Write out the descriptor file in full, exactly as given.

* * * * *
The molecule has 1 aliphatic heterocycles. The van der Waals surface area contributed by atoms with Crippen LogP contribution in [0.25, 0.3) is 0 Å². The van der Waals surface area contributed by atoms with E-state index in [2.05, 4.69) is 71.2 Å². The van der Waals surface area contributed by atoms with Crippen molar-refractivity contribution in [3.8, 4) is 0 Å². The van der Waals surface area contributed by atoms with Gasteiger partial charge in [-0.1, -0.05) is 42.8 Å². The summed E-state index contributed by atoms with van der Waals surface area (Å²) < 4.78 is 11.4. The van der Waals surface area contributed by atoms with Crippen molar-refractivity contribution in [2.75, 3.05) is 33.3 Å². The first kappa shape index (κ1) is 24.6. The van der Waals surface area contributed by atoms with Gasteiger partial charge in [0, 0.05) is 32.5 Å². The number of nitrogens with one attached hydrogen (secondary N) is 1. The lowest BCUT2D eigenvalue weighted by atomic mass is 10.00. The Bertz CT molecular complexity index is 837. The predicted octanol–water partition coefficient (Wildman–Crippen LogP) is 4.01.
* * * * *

The molecule has 1 aliphatic heterocycles. The van der Waals surface area contributed by atoms with Crippen LogP contribution in [0.25, 0.3) is 0 Å². The van der Waals surface area contributed by atoms with E-state index in [2.05, 4.69) is 71.2 Å². The van der Waals surface area contributed by atoms with Crippen molar-refractivity contribution in [3.8, 4) is 0 Å². The van der Waals surface area contributed by atoms with Gasteiger partial charge in [-0.1, -0.05) is 42.8 Å². The summed E-state index contributed by atoms with van der Waals surface area (Å²) < 4.78 is 11.4. The van der Waals surface area contributed by atoms with Crippen molar-refractivity contribution in [2.75, 3.05) is 33.3 Å². The first kappa shape index (κ1) is 24.6. The van der Waals surface area contributed by atoms with Gasteiger partial charge in [0, 0.05) is 32.5 Å². The number of nitrogens with one attached hydrogen (secondary N) is 1. The lowest BCUT2D eigenvalue weighted by atomic mass is 10.00. The Bertz CT molecular complexity index is 837. The predicted octanol–water partition coefficient (Wildman–Crippen LogP) is 4.01.